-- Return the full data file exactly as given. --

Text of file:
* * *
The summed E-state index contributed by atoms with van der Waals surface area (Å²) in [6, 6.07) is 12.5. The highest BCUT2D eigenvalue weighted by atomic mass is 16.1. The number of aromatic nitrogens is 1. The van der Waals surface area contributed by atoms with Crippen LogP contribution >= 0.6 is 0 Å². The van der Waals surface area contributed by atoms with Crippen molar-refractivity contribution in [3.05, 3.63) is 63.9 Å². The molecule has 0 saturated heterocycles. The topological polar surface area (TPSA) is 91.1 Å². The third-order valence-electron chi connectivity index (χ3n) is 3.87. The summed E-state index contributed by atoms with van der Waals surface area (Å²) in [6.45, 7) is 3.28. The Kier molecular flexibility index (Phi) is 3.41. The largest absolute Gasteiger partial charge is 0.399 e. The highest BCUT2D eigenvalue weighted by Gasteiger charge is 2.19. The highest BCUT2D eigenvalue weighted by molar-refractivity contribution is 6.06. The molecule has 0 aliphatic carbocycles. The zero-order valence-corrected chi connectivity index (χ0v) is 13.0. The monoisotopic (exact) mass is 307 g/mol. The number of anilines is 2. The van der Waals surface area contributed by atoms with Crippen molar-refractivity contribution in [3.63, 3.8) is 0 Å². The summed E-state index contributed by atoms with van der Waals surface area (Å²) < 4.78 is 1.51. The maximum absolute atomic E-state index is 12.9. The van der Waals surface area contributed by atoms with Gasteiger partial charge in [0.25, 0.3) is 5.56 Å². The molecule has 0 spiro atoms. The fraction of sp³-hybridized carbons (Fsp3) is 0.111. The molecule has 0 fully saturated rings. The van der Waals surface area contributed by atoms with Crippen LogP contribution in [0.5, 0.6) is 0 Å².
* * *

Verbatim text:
The summed E-state index contributed by atoms with van der Waals surface area (Å²) in [6, 6.07) is 12.5. The highest BCUT2D eigenvalue weighted by atomic mass is 16.1. The number of aromatic nitrogens is 1. The van der Waals surface area contributed by atoms with Crippen LogP contribution >= 0.6 is 0 Å². The van der Waals surface area contributed by atoms with Crippen molar-refractivity contribution in [3.05, 3.63) is 63.9 Å². The molecule has 0 saturated heterocycles. The topological polar surface area (TPSA) is 91.1 Å². The third-order valence-electron chi connectivity index (χ3n) is 3.87. The summed E-state index contributed by atoms with van der Waals surface area (Å²) in [6.45, 7) is 3.28. The Kier molecular flexibility index (Phi) is 3.41. The largest absolute Gasteiger partial charge is 0.399 e. The highest BCUT2D eigenvalue weighted by Gasteiger charge is 2.19. The highest BCUT2D eigenvalue weighted by molar-refractivity contribution is 6.06. The molecule has 0 aliphatic carbocycles. The zero-order valence-corrected chi connectivity index (χ0v) is 13.0. The monoisotopic (exact) mass is 307 g/mol. The number of anilines is 2. The van der Waals surface area contributed by atoms with Crippen molar-refractivity contribution in [3.63, 3.8) is 0 Å². The summed E-state index contributed by atoms with van der Waals surface area (Å²) < 4.78 is 1.51. The maximum absolute atomic E-state index is 12.9. The van der Waals surface area contributed by atoms with Gasteiger partial charge in [0.25, 0.3) is 5.56 Å². The molecule has 0 spiro atoms. The fraction of sp³-hybridized carbons (Fsp3) is 0.111. The molecule has 0 fully saturated rings. The van der Waals surface area contributed by atoms with Crippen LogP contribution in [0.5, 0.6) is 0 Å².